Whisky is a drink designed for slow consumption. This almost inevitably means that you will have more than one bottle in your bar, and if you are a serious collector forethought about how you store your spirits is essential. How and where you keep your whiskies will impact their taste and longevity for opened bottles, while preserving your unopened bottles that you may be saving for a special occasion is equally important. Just as with other spirits, the conditions whisky is exposed to will influence its taste, aromas and distinguishing characteristics. While a cellar is the ideal place to keep your single malts, for those who do not have such a space in their home there are ways to easily store your whisky and keep it in pristine condition.
Does Whisky Go Bad?
The high alcohol content of whisky might lead some to believe that it cannot go off. While it is not as extreme as other spirits—such as wine—oxidation can impact your whisky and cause a change in taste. Oxidation and dissipation play an important role during the maturation process, breaking down the alcohol module in the casks. While whisky will not continue to age once it is bottled, these processes can continue to occur once a bottle is opened if it is not sealed properly.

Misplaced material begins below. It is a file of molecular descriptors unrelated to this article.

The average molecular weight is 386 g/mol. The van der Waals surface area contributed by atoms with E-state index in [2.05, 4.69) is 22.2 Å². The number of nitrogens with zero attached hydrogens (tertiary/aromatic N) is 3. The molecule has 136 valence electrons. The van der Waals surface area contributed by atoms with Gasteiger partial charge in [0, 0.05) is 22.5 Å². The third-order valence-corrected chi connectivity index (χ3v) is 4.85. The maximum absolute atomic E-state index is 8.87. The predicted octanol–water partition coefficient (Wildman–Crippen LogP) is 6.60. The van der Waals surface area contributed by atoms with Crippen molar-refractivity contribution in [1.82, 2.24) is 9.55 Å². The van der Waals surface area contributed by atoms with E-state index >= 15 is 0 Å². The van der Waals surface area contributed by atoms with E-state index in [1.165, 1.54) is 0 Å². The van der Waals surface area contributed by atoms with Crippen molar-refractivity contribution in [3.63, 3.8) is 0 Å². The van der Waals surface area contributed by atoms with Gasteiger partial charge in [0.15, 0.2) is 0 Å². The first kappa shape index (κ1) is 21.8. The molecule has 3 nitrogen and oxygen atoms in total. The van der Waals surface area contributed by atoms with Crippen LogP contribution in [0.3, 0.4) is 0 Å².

Sunlight and temperature are other environmental factors that can cause whisky to go bad before its time. These elements can cause your whisky to evaporate faster, as well as lose its colour and negatively impact its flavour. The ultraviolet rays in direct sunlight will slowly bleach the rich colours of your whisky. Temperature has similar influence on whisky, which is why we are very intentional with the temperature of our warehouses when maturing our spirits. Higher temperatures may cause your whisky to evaporate, while extreme low temperatures can cause your whisky to take on a cloudy appearance (although this should disappear once the bottle is restored to room temperature).
Finally, it is important to be mindful of the condition of your cork that you are using to seal your whisky. Corks can become cracked or degrade if they are in contact with the spirit, which in turn can contaminate the whisky. As your cork is the primary tool used to keep your bottle sealed, ensuring it is in good condition is key to the long term storage of your whiskies.
All of these elements serve to speed up the oxidation process, so mindful storage of both your opened and unopened bottles of whisky is essential.